Why Are We Not Appealing to the Vanity of Bin Laden and Al Zawahiri?


I just read a passage written by Peter Bergen, my colleague at the New America Foundation and a contributor to Anderson Cooper’s AC360.
Bergen, who has been the lead chronicler of the iconic Islamic terrorist now joined by my other colleague Steve Coll who recently authored The Bin Ladens, says little new in his commentary on the “long, fruitless hunt for Bin Laden” that he hasn’t said before.
He does reflect on the seeming disregard bin Laden has for either his much discussed health problems or America’s dogged hunt for him.
What is so strange to me is that Bergen has to keep saying what he has been saying over and over and over again. Bergen’s piece, in my view, includes a thread by which to find bin Laden.
He writes:

Seven years after 9/11 the author of the largest mass murder in American history is free, almost certainly living in Pakistan, which is, at least nominally, a close ally in the US-led ‘war on terror’. As he no doubt savors the anniversary of his greatest “triumph” Osama bin Laden seems untroubled by serious kidney illness as was once rumored, nor does he appear to be troubled by American efforts to find him.
Since his disappearance at the battle of Tora Bora in eastern Afghanistan in mid- December 2001 US intelligence agencies have not had any definitive information about the al Qaeda’s leader’s whereabouts. While there are informed hypotheses that he is in the North West Frontier Province of Pakistan, on the Afghan border, perhaps in one of the more northerly areas such as Bajaur, these are simply hypotheses not actionable intelligence. In other words, American intelligence agencies have nothing of any substance on bin Laden. Given the hundreds of billions of dollars that the ‘war on terror’ has consumed the failure to capture or kill al Qaeda’s leader has been one of its signal failures.
That said, it is worth bearing in mind that finding any one individual can be hard. Think of Mohamed Aideed, the anti-American Somali warlord who was known to be in Mogadishu, the capital city of Somalia in 1993, yet some 20,000 US soldiers deployed there were not able to find him. Think also of Radovan Karadzic, the alleged Bosnian Serb war criminal arrested in July in Belgrade who it took more than a decade to track down after the end of the civil war in the former Yugoslavia, and he was hiding in a relatively small country in Europe, not the badlands of the Afghan-Pakistan border.
And given the fact that bin Laden is not making obvious errors such as talking on phones the signals of which can be intercepted and the fact that no one in his immediate circle will rat him out for the long-advertised cash rewards for his head it is likely that al Qaeda’s leader could evade detection for years or even decades.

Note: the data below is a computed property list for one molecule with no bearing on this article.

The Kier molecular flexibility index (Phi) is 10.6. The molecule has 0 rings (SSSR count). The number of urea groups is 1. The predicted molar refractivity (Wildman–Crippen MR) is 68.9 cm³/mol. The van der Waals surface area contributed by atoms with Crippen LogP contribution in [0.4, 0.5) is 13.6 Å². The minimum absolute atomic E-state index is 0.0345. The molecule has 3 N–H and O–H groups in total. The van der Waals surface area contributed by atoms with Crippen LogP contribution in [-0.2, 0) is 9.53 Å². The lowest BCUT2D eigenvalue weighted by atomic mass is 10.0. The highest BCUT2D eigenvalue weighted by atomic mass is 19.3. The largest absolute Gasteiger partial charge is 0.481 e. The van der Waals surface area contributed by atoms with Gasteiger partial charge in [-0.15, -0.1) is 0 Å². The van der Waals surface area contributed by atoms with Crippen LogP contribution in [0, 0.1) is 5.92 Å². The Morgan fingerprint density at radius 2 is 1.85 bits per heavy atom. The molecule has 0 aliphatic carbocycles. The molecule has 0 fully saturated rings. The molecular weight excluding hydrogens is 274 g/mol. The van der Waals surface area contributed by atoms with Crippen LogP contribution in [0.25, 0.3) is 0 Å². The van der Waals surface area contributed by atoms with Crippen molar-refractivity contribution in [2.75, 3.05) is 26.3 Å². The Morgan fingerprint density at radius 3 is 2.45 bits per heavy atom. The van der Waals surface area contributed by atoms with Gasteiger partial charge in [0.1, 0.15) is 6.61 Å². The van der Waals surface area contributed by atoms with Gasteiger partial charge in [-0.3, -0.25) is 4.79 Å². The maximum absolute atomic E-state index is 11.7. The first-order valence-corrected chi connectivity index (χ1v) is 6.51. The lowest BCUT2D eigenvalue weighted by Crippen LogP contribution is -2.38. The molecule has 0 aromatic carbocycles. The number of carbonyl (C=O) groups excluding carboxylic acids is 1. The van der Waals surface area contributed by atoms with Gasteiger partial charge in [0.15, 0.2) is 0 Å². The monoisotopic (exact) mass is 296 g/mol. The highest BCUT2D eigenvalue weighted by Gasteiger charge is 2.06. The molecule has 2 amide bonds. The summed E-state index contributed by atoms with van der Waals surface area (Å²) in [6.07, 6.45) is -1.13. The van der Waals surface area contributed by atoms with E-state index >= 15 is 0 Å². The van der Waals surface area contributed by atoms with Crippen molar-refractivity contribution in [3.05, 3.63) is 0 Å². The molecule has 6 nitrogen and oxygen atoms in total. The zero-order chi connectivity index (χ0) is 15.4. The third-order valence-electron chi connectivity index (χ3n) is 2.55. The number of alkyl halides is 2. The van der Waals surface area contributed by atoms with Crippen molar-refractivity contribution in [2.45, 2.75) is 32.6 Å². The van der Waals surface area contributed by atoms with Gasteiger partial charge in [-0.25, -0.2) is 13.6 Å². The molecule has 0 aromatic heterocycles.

There are, however, areas where al Qaeda’s leader is vulnerable. The most obvious being his continuing penchant for releasing audio- and videotapes. He has released around twenty since 9 /11. Those tapes give strategic guidance to al Qaeda and the wider militant jihadist movement, but they also provide a window of opportunity to find bin Laden as the chain of custody of those tapes eventually leads back to him.

Let me restate that last bit.
Osama bin Laden’s chief vulnerability is “his continuing penchant for releasing audio- and videotapes.”
Bergen is right — and to the best of my knowledge, all has not been done to capitalize on the natural vulnerabilities of the media wing of the bin Laden/al Qaeda operation. I’m sure we are trailing al Jazeera types in foreign countries, monitoring their phones, and trying to piece together how bin Laden so regularly ascertains video production capabilities and tapes and distributes these to Arab media. But clearly, we have not been able to apply the intelligence resources needed to penetrate this complex challenge. And we should have been able to years ago with painstaking observation, coding of purchased tapes in the Arab region, and other strategies that might have yielded better results than we have achieved thus far.
Early in the post-9/11 bin Laden chase, I thought he might be possibly lured out by a Unabomber-like appeal to the Saudi terrorist’s vanity and the opportunity for him to talk about his objectives.
I believed that an organization — perhaps a think tank — in Washington could generate a platform — and invite the likes of Vice President Richard Cheney, Deputy Secretary of Defense Paul Wolfowitz or Defense Secretary Donald Rumsfeld, former President Bill Clinton, perhaps Colin Powell or other luminaries like Jimmy Carter, James Baker, and the like into a top tier discussion about America’s role and place in the world. Behind a cloak might be a large screen labeled “Special Guest.”
You probably know who that “special guest” could have been.
The think tank or NGO could have tried to work through the various Western and non-Western journalists who had had contact with al Qaeda to offer bin Laden an opportunity to appear “virtually” on stage with the key leadership of a nation he had decided to attack. In this theoretical scenario, the organizer would have told his contacts that they could do all they could do to anonymize and hide bin Laden’s digital whereabouts — and that the organization would not announce his identity until bin Laden was ready to speak.
Both to prevent the organizer from being charged with some crime and because the mission of capturing and/or killing bin Laden was legitimate, the organizer/think tank would have given national intelligence authorities everything they had in the hopes that the nation’s defense/intelligence capacity could overwhelm any of the measures al Qaeda was taking to anonymize and hide his live performance.
This never happened — but I thought a long time about it. I thought it could work.
Much later, I thought that this scenario — which may sound silly or naive to some — nonetheless would be great in a high-action sitcom drama or in an intel thriller on the Middle East. But I’m realizing that David Ignatius is filling that role for the moment.
I agree with Peter Bergen that bin Laden himself both matters and doesn’t matter. He matters because he has become an iconic figure whose myth grows, like Jesse James’ reputation did, the longer he defies the market expectations that he will one day be caught and shut down.